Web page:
A source of the problems is the fact that human security is attempted to be provided or improved by preventive and preemptive wars (the first is aimed to decrease enemy’s power before it is mobilised for an attack, and the second is an attack for preventing of a close attack). The protection is also attempted by humanitarian interventions in inter-state conflicts (like the conflicts in Kosovo) and providing humanitarian and other aid (housing, asylum) during and/or after wars. It is possible that a declared goal (providing or improving human security, for example by humanitarian intervention) could be more or less in discordance with the real ones (arranging the world in accordance with own interests and needs, becoming more powerful actor, establishing own domination, defeating enemy, or competitor, eliminating, or oppressing opponents, etc.).

          Human security and other mentioned concepts are supposed to be implemented everywhere, i.e. they are considered as globally applicable and thus universal. However, their implementations can differ through space and time. We could add that the civic security concept (covering, briefly, protection of civic society and the ways in which it functions) is in some points and to some degree familiar with human security concept.

          The author of this work defines human security in general as striving for freedom from threats by human beings in all fields of their life (from political and business to family relations and from internal to international relations). The human (in)security perceptions, assessments, feelings, and qualifications should be based on the existence of certain objective (in)security indicators. Research and dealing in general with human security field requires creating and utilising a complex methodology. The methodology should be capable to provide answers to the key questions within the field. First, one should assess what is (not) a threat to a certain human being or community, i.e. create insecurity indicators. One has to determine in what way a certain actor, phenomenon, or relationship threatens human being or community, in which period and space.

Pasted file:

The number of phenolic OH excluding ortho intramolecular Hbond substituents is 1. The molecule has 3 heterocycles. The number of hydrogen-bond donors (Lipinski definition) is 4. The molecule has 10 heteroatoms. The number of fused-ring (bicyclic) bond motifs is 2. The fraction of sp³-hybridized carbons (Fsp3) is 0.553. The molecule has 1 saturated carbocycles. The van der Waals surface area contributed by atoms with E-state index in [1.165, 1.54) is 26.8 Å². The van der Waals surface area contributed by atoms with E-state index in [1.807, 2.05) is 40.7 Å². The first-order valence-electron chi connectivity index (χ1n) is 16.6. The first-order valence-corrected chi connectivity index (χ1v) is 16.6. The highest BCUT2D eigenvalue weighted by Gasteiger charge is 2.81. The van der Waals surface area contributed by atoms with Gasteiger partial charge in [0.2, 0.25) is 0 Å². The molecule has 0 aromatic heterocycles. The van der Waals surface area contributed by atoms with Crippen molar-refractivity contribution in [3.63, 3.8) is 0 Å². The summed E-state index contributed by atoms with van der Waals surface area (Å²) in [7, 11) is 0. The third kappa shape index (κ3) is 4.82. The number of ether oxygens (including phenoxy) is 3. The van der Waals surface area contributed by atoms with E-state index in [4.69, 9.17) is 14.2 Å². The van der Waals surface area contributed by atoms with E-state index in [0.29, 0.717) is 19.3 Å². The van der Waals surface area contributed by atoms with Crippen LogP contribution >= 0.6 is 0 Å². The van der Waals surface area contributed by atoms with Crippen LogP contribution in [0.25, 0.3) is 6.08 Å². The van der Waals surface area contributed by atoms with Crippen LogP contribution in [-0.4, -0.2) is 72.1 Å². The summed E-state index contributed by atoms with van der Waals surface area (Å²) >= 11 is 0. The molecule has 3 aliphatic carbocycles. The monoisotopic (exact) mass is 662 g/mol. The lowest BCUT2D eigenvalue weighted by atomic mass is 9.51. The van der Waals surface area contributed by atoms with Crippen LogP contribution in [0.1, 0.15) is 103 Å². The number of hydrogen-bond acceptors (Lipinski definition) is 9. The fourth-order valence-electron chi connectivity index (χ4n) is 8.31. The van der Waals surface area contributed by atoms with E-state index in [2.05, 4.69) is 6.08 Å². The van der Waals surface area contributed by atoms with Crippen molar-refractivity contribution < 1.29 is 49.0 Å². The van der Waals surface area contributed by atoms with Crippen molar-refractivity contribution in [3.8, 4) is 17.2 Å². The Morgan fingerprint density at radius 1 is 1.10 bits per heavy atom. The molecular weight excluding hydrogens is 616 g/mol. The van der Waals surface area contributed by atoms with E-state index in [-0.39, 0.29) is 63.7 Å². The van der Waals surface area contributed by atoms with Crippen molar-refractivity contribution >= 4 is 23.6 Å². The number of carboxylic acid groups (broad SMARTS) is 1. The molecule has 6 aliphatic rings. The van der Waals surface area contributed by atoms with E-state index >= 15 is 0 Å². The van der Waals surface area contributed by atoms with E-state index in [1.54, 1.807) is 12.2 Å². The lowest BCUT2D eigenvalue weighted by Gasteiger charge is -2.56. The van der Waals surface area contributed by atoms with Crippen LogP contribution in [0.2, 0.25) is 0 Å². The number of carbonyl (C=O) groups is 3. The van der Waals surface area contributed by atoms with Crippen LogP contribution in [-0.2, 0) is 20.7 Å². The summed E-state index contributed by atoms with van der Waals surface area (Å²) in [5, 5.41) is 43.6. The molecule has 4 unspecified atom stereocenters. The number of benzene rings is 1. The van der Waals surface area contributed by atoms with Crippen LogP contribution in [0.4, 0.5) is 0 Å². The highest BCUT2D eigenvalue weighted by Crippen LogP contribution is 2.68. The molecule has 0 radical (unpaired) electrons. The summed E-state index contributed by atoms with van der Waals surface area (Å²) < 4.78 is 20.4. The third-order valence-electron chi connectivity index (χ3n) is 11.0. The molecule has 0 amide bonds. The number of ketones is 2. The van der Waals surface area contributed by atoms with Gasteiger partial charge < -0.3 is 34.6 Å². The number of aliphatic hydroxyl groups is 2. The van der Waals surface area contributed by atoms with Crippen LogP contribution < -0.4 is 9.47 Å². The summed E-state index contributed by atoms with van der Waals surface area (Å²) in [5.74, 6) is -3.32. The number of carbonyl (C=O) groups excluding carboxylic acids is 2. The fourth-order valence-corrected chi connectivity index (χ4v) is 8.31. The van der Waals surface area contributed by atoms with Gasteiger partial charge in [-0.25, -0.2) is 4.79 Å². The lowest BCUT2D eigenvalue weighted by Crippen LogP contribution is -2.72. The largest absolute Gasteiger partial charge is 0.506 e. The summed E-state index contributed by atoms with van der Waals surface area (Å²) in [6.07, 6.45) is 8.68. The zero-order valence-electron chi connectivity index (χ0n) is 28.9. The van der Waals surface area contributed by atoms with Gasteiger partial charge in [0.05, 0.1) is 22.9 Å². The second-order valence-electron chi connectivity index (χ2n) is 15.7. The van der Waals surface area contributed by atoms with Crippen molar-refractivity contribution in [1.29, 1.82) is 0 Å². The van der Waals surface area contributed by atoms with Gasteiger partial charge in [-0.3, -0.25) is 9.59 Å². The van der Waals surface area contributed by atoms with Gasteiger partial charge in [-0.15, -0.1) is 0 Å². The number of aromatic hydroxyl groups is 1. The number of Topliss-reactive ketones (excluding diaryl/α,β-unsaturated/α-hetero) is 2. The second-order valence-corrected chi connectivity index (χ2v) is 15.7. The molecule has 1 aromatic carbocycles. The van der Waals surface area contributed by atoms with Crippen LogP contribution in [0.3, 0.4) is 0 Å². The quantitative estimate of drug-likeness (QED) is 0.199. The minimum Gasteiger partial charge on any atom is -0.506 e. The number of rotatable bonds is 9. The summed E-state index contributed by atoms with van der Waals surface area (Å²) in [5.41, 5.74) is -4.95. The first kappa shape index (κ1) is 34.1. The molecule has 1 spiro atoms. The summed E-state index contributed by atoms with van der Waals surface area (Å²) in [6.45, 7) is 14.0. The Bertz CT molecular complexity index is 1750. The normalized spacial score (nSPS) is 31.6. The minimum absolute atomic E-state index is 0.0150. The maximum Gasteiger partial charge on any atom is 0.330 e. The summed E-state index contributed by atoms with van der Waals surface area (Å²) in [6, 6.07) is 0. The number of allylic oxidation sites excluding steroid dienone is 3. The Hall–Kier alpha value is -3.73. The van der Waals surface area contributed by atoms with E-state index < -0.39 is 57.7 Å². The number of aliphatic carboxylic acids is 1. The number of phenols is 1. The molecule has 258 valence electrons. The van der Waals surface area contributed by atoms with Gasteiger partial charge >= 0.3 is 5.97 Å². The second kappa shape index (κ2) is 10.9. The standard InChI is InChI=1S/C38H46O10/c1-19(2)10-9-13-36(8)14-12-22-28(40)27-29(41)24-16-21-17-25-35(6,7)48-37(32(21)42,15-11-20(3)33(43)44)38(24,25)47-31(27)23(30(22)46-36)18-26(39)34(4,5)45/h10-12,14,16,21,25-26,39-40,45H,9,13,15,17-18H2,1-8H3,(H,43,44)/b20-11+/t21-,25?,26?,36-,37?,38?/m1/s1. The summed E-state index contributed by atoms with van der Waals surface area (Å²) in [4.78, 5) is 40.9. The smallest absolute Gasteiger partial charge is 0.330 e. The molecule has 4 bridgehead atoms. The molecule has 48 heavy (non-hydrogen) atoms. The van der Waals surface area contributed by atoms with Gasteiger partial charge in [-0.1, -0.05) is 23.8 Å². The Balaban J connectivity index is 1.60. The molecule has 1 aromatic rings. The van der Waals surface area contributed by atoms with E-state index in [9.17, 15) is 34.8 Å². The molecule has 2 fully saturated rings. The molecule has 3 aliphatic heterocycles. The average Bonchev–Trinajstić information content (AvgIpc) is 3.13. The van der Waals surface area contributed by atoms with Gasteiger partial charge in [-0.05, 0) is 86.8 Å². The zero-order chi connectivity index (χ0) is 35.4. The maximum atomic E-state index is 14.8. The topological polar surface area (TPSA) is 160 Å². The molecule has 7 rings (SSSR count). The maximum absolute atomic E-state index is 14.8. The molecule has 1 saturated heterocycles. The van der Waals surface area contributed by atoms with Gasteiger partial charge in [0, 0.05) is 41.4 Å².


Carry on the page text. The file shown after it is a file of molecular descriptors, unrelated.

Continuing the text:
The discussed concept is the result and expression of human striving for security practically lasting through all history. Since this goal as well as many others can hardly be achieved permanently, the search is in practice endless. There is no human being or community that can be considered as fully or absolutely secure. The events of the 11 October 2001 in New York and Washington showed that even the most politically powerful and developed human communities can be considered as just more or less (in)secure and that all of them have "weak spots".

          Prof. dr Bary Buzan concluded that security experts and other people risk because "what is perceived as a threat, and what can be objectively assessed as threatening, may be quite different. Real threats may not be accurately seen. Perceived threats may not be real, and yet still have real effects" (for instance, security dilemma). The meaning of these words is general enough to cover the whole human history and to be universal, but they - if applied to different human and other situations in different historical and geographic points - provide different concrete results and bases for security conclusions and assessments. The meaning of human security and threats differ through time and space, also depending (as it was mentioned) of human (in the first place decision makers’) perceptions, feelings, values, capabilities, possibly utilised security indicators, etc.

          One could conclude that since the end of the Cold War there has been going on the disintegration of statecentric and militarycentric concept of security (state, military and/or national security), and the peoplecentric concepts have been placed in the conceptual centre. Security concepts oriented towards state protection have been slowly replaced by human (and civic) security giving protection priority to individuals along with community and society.

          The very idea of human security could be misused by power-thirsty decision makers in their international and internal struggles, disputes, invasions, aggressions, etc. Regarding to some states these phenomena could be compared with the strivings for proclaiming even most distant parts of the world to be zones of national security interest, and even smallest changes are considered to be attacks to national security since they are in discordance with interests of these states (this was stressed by prof. dr Vojin Dimitrijević and prof. dr Radoslav Stojanović). Thus, these problems require a cautious, serious, and complex approach to numerous important questions within human security field. Although one can consider that the world is participant and witness of the integrative (for instance, globalisation) and disintegrative processes, a reconfiguration or reshaping of anarchy is going on in international relations. Implementation of the human security concept could decrease, but also increase the anarchy.

        • Tags: human rights, human security, theory, concept, Security, practice